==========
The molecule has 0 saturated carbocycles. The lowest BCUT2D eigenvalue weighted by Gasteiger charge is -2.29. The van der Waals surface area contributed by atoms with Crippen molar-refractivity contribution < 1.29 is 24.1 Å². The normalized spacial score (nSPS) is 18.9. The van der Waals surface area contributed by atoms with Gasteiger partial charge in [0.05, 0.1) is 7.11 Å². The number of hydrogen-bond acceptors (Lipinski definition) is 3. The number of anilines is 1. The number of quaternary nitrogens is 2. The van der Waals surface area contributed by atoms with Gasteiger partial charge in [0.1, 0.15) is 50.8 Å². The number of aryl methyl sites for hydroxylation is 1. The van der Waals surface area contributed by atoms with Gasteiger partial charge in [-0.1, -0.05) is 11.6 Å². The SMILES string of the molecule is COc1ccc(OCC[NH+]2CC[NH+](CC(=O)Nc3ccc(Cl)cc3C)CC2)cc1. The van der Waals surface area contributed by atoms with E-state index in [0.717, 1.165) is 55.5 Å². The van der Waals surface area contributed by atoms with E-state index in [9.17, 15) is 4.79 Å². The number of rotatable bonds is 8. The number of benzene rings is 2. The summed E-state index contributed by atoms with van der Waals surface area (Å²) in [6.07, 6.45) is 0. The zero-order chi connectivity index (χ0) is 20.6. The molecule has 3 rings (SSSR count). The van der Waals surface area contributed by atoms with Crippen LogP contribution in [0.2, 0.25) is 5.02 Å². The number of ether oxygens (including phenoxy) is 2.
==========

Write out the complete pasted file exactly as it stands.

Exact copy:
The molecule has 0 saturated carbocycles. The lowest BCUT2D eigenvalue weighted by Gasteiger charge is -2.29. The van der Waals surface area contributed by atoms with Crippen molar-refractivity contribution < 1.29 is 24.1 Å². The normalized spacial score (nSPS) is 18.9. The van der Waals surface area contributed by atoms with Gasteiger partial charge in [0.05, 0.1) is 7.11 Å². The number of hydrogen-bond acceptors (Lipinski definition) is 3. The number of anilines is 1. The number of quaternary nitrogens is 2. The van der Waals surface area contributed by atoms with Gasteiger partial charge in [0.1, 0.15) is 50.8 Å². The number of aryl methyl sites for hydroxylation is 1. The van der Waals surface area contributed by atoms with Gasteiger partial charge in [-0.1, -0.05) is 11.6 Å². The SMILES string of the molecule is COc1ccc(OCC[NH+]2CC[NH+](CC(=O)Nc3ccc(Cl)cc3C)CC2)cc1. The van der Waals surface area contributed by atoms with E-state index in [0.717, 1.165) is 55.5 Å². The van der Waals surface area contributed by atoms with E-state index in [9.17, 15) is 4.79 Å². The number of rotatable bonds is 8. The number of benzene rings is 2. The summed E-state index contributed by atoms with van der Waals surface area (Å²) in [6.07, 6.45) is 0. The zero-order chi connectivity index (χ0) is 20.6. The molecule has 3 rings (SSSR count). The van der Waals surface area contributed by atoms with Crippen LogP contribution in [0.2, 0.25) is 5.02 Å². The number of ether oxygens (including phenoxy) is 2.